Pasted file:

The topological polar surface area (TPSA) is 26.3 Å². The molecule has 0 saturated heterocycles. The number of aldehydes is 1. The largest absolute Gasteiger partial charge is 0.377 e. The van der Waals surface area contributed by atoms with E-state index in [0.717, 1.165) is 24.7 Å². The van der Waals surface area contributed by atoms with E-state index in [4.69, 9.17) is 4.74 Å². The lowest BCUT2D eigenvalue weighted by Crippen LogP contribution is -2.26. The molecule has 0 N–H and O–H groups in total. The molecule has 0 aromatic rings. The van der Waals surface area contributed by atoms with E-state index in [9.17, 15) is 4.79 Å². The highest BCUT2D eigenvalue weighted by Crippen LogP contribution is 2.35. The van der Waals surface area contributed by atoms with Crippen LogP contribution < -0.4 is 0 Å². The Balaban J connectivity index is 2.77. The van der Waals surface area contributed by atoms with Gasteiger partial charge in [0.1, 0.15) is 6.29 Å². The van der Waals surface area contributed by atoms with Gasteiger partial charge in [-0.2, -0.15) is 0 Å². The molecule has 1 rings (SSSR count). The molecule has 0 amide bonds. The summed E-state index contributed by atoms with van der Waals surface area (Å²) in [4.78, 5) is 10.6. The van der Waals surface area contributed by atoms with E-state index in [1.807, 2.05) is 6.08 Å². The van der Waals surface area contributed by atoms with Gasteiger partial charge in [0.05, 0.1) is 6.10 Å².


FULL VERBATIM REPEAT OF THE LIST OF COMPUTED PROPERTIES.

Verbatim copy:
The topological polar surface area (TPSA) is 26.3 Å². The molecule has 0 saturated heterocycles. The number of aldehydes is 1. The largest absolute Gasteiger partial charge is 0.377 e. The van der Waals surface area contributed by atoms with E-state index in [0.717, 1.165) is 24.7 Å². The van der Waals surface area contributed by atoms with E-state index in [4.69, 9.17) is 4.74 Å². The lowest BCUT2D eigenvalue weighted by Crippen LogP contribution is -2.26. The molecule has 0 N–H and O–H groups in total. The molecule has 0 aromatic rings. The van der Waals surface area contributed by atoms with E-state index in [9.17, 15) is 4.79 Å². The highest BCUT2D eigenvalue weighted by Crippen LogP contribution is 2.35. The van der Waals surface area contributed by atoms with Crippen LogP contribution < -0.4 is 0 Å². The Balaban J connectivity index is 2.77. The van der Waals surface area contributed by atoms with Gasteiger partial charge in [0.1, 0.15) is 6.29 Å². The van der Waals surface area contributed by atoms with Gasteiger partial charge in [-0.2, -0.15) is 0 Å². The molecule has 1 rings (SSSR count). The molecule has 0 amide bonds. The summed E-state index contributed by atoms with van der Waals surface area (Å²) in [4.78, 5) is 10.6. The van der Waals surface area contributed by atoms with E-state index in [1.807, 2.05) is 6.08 Å². The van der Waals surface area contributed by atoms with Gasteiger partial charge in [0.05, 0.1) is 6.10 Å².